Let’s bring William K. Everson back into the conversation. One of the earliest and most enthusiastic defenders of silent film in the post-silent world (he was born in 1929) Everson’s tart and opinionated writing style is quite refreshing. While I don’t always agree with his findings (and that’s okay) I admire his expertise. His massive knowledge came from watching hundreds, thousands of silent films, some of which have now been lost to the ravages of time.
Here’s what he has to say about this so-called iconic trope:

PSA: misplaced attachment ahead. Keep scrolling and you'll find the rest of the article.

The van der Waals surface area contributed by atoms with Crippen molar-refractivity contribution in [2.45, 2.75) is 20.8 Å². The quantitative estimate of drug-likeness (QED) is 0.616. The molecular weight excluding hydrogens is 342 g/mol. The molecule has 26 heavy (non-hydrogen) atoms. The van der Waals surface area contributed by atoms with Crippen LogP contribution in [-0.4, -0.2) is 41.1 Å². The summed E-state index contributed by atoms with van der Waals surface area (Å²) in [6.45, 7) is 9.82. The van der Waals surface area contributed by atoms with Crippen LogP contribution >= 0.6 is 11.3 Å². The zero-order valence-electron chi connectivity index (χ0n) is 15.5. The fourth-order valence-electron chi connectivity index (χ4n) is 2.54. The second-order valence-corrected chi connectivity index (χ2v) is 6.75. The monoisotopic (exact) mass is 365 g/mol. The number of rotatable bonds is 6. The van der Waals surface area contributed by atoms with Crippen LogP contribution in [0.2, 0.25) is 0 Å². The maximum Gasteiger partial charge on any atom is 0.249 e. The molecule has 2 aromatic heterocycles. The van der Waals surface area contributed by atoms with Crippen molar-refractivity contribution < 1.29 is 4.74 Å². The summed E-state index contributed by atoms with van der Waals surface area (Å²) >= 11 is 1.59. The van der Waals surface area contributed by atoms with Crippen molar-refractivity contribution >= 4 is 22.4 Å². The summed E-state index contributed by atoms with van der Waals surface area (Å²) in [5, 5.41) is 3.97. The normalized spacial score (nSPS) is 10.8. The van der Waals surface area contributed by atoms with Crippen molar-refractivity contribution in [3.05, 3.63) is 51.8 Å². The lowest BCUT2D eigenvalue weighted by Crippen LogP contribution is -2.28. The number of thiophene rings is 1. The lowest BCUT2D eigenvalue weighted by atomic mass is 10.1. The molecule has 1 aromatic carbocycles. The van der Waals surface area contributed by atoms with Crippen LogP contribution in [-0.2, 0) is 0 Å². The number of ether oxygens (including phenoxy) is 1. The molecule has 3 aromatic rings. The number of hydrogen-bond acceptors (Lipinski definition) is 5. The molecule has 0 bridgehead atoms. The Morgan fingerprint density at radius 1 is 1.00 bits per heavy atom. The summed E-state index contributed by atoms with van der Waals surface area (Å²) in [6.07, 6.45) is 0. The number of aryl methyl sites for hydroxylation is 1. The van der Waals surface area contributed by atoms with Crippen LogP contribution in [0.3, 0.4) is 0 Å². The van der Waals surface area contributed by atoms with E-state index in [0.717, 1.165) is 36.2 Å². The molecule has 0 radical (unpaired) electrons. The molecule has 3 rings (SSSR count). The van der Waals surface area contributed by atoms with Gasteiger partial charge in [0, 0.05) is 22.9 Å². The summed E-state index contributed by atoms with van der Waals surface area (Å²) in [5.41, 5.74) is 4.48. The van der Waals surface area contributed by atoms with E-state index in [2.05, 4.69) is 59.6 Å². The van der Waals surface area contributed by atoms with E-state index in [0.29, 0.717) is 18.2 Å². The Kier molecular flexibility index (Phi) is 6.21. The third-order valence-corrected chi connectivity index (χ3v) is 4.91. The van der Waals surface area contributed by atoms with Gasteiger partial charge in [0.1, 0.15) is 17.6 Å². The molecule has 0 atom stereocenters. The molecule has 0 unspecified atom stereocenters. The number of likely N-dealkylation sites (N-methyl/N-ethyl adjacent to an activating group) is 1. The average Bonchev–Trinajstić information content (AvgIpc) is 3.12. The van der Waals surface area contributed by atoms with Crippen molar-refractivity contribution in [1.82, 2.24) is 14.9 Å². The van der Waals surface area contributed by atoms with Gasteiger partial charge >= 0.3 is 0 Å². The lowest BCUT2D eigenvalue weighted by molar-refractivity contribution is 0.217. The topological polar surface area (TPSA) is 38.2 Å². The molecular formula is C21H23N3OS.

“Ford Sterling, Wallace Beery, Edgar Kennedy, and other Sennett heavies drew strongly on the old Victorian melodramas, with such situations as tying the heroine to the railroad tracks. Actually, although this is often considered one of the stock melodramatic situations of early movies, I have never seen it done except as a burlesque of earlier traditions of melodrama. Heroines may have fallen unconscious on the tracks, or had their feet jammed between the rails by accident (editor’s note: men had this happen to them as well) but being strapped to the tracks by the villain was purely and simply a comic device, and the byplay made sure that the audience knew it.”